Ah, the ol’ hashtag.
For years, the hashtag (#) has been a staple of Twitter, allowing users to view, organize and engage in conversations related to specific topics and events.
Today, Twitter remains king of the pound symbol, but along the way other social websites have followed suit, including Google+, Pinterest, Tumblr and Instagram. And now, after what seems like years of resistance, Facebook has finally jumped on the bandwagon and is now supporting hashtags.
So why has Facebook now decided to embrace the hashtag?
Well, there are probably a few reasons. One is that the hashtag gives Twitter a big advantage over Facebook from a user perspective. Twitter’s much more open than Facebook, and hashtags are a catalyst to participate in real-time conversations of interest and discover new people to connect with. So basically, one could argue that Twitter is truly more social than Facebook, and the hashtag is a big driving force behind this.
Another reason Facebook is now adopting hashtags is that it also gives Twitter and other social websites a big advantage from an advertising standpoint. After all, they gotta bring home the bacon, right?
Hashtags not only allow users to organize and engage in conversations, they allow businesses and marketers to do the same. Hashtags are also keywords that advertisers can bid on in order to get in front of their target audience. So now, by adopting hashtags, more than likely Facebook will soon give advertisers a new tool to make their ads more targeted and relevant.
How Can Hashtags Work for My Business?
If you’re an online retailer with a Facebook presence, there are a couple of ways you’ll be able to use hashtags once they’re completely rolled out to all users.
Use Them with Content
One way is to simply include relevant tags in your Facebook posts on your business page. Here’s an example….
In the Facebook post above, a hashtag was added in front of “retail,” a word that was simply part of the sentence. At the bottom, in a slightly different approach, a hashtag was put in front of “efulfillment,” which was not part of the sentence.
So this example outlines a couple of ways of incorporating hashtags into your content strategy. One is to add them to words that are part of your actual posts, and in such cases, marketers should think about optimizing posts so they’re using keywords that are trending and/or relevant to their businesses.
The other way to incorporate hashtags is to tack them on to the end of your posts. In the example post above, the subject matter was relevant to online order fulfillment, also known as efulfillment. While efulfillment was not worked into the actual sentence, by adding it to the end, it still provides a way for marketers to tag posts for greater relevance and discoverability.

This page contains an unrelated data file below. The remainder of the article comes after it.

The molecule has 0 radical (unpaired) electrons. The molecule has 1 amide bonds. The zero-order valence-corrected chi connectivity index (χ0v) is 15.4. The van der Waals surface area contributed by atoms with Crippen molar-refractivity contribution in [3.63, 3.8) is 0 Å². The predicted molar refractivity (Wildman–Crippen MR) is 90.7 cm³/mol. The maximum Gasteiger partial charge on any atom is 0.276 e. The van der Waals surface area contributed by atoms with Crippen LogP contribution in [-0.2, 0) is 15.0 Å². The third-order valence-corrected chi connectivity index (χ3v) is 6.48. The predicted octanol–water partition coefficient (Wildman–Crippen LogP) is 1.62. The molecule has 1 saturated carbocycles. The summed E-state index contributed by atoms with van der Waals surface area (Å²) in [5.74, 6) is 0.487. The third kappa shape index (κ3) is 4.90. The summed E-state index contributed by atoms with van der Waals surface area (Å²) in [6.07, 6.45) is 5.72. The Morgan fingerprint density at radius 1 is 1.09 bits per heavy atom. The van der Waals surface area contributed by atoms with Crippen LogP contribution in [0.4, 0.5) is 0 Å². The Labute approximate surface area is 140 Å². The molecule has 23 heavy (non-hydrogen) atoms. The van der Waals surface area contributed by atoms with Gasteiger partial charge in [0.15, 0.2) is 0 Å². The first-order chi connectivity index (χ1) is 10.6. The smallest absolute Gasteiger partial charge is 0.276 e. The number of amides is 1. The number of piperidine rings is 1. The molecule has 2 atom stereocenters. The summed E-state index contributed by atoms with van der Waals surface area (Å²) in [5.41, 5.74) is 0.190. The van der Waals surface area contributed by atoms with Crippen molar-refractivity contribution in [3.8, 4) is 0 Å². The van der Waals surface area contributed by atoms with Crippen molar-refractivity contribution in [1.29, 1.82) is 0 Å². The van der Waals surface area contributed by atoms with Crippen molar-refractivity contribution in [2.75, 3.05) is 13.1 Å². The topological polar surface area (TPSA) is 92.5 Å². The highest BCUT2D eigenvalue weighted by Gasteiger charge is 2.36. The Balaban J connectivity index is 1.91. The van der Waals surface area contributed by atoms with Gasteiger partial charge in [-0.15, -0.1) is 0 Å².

Use Them with Ads
There’s little doubt that marketers will soon be able to use hashtags as a means to target Facebook users with their ads.
As opposed to using hashtags in your posts, bidding on relevant hashtags as part of an ad campaign will allow your brand and content to maintain contant visibility within hashtag streams.
Bidding on hashtags is similar to bidding on keywords with a pay-per-click campaign in search engines. However, marketers should keep in mind the intent of users on Facebook. While the goal is always a return on investment, with social advertising, marketers should view it as a brand building effort to a large extent, and accept the fact that social users may not be ready to buy at that particular moment…..so adjust conversion points and goals accordingly.
Making Hashtag Content More Discoverable
Just like with Twitter, hashtags on Facebook are clickable when on a desktop computer (with mobile likely on the way). When clicked, users are taken to a stream of content with posts from all users on that particular topic. Links, however, are not the only way to discover hashtag content. The more obvious way is through search.
Back in January, Facebook announced Graph Search, which is still in beta and not yet rolled out to the general public. Graph Search isn’t web search, but rather a way for Facebook users to find other people, places, interests and photos….all on Facebook. For example, using Graph Search, I could do a search to find Chinese restaurants nearby that are liked by my friends. Kinda cool, right? And you can see the potential.
Hashtags aren’t yet a part of Graph Search, but my prediction is that they soon will be. For example, when I type “nba” into Graph Search, here’s what Facebook serves up….
You can see on the bottom that Facebook provides an option to click on pages and apps named “nba.” My guess is that soon hashtags will be a part of those suggestions. After all, if Facebook’s going to make money from advertisers bidding on hashtags, might as well try to increase their impressions.
Hashtags have long been at the root of what makes Twitter so popular, and they’re now an integral part of the biggest social network in the world. Take advantage.